Whenever Frank Navarro of Navarro Lowrey Inc., a commercial real estate firm based in West Palm Beach, Florida, discusses his experiences in green building with fellow developers, two questions inevitably arise: “How much does it cost?” and “Are you getting higher rents?” These two issues—cost and return—are critical for real estate investment and development decision making, yet in the realm of green building, the available data are often mixed or unhelpful.

The variable nature of sustainable design can make measuring cost premiums difficult. Relatively simple green building techniques—using low-VOC paint or recycling construction material, for example—can be deployed at little to no extra cost, whereas more advanced technologies, such as photovoltaic arrays or on-site water treatment plants, can substantially add to a project’s expense. Also, cost savings can vary greatly, returns on energy-efficient systems can be overstated, and quantifying benefits such as improved employee productivity and a higher-quality workplace is difficult. So, what can a developer do to ensure that his or her investment in sustainable design is successful?

Understand Your Market

Developers should know what their prospective clients or tenants care about. If they care about employee productivity, then designers should concentrate on elements that address this, such as higher indoor air quality, user-controlled lighting and ventilation, and access to direct sunlight. If the client is interested in reduced operating costs, then the focus should be on energy-efficient and water-saving systems. If a tenant cares most about being branded green, then the focus should be on the most cost-effective means of becoming LEED certified. For example, providing alternative transportation facilities and using local or regional materials are widely considered easily obtainable points for LEED certification. Understanding the reasons why a client wants to go green can help the development team focus the design and create a more cost-effective sustainable building.

Build a Brand

Navarro Lowrey markets its green building strategies under the sustainable brand EcoPlex, which is also the name of its first LEED Gold–rated project, a 100,000-square-foot office (9,300-sq-m) building in West Palm Beach, Florida. EcoPlex projects are designed to achieve, at minimum, LEED Gold certification and offer users healthier workplaces, increased productivity, and significant cost savings. “We tried to identify those things that really made the most sense to our clients, and I think the evolution of that led to us creating that EcoPlex brand,” says Navarro. His firm focuses on specific technologies that fit its brand: under-floor air distribution systems that allow for individual control; demountable partition systems to create workplace flexibility; and a commissioning process that verifies energy savings for each tenant, taking the guesswork out of the operational savings equation.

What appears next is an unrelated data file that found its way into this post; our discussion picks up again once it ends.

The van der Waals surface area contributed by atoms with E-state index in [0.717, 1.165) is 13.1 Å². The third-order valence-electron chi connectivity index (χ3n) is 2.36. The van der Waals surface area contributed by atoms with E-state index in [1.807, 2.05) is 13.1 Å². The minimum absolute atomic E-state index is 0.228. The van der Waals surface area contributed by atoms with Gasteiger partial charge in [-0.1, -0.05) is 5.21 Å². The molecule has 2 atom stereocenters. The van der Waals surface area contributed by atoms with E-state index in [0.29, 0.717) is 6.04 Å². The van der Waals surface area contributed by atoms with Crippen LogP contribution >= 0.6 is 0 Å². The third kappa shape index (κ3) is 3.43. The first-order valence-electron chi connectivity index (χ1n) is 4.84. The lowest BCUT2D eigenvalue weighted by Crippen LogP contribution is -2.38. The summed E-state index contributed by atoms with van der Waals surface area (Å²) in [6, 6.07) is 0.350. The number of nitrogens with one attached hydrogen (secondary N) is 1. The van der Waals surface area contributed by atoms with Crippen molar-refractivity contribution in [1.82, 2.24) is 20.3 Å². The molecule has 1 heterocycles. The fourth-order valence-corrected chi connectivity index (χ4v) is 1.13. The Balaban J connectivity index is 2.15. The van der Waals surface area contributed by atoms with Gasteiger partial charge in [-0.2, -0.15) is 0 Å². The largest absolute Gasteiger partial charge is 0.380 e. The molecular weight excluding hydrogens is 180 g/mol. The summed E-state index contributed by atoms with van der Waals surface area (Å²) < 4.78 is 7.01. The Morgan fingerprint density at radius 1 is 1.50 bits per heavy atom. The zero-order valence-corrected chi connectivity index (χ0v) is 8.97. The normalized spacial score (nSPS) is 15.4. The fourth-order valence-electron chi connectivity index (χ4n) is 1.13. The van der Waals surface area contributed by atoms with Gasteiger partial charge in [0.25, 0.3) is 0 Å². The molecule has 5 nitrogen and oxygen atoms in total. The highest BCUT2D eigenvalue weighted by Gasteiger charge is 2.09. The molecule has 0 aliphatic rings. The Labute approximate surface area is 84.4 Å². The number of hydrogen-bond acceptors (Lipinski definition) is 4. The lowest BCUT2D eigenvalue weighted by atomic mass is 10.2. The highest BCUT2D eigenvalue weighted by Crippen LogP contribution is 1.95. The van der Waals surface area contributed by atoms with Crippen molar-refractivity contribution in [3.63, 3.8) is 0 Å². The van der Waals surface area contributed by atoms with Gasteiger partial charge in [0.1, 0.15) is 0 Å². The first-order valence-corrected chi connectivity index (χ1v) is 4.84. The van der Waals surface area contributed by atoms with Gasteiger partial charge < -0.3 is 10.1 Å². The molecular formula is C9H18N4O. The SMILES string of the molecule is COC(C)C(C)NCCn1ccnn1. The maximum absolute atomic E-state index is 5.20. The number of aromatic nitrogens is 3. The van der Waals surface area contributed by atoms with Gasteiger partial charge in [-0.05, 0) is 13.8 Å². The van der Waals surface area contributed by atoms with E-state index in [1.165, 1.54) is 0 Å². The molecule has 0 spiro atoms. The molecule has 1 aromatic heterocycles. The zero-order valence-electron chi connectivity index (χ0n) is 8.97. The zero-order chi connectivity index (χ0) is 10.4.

A Team Effort

Green buildings are more cost-effective if a development team applies sustainable design holistically, rather than piecemeal. “We had our first sustainable project stop because we did not know enough about [green building] and we were under the impression that it was a regular building that you plugged a few things into,” says Navarro. The key to good green building is to start very early, include everyone, and work together across disciplines to create an integrated design, he says. Once a design team has gone through the process and develops a pool of knowledge, green building becomes easier. “As the result of our [first EcoPlex project], years later we look back, our A/E/C [architect/engineer/contractor] folks—all the people that were on our team—created probably 15 LEED APs [accredited professionals] and they have many, many other LEED projects now.”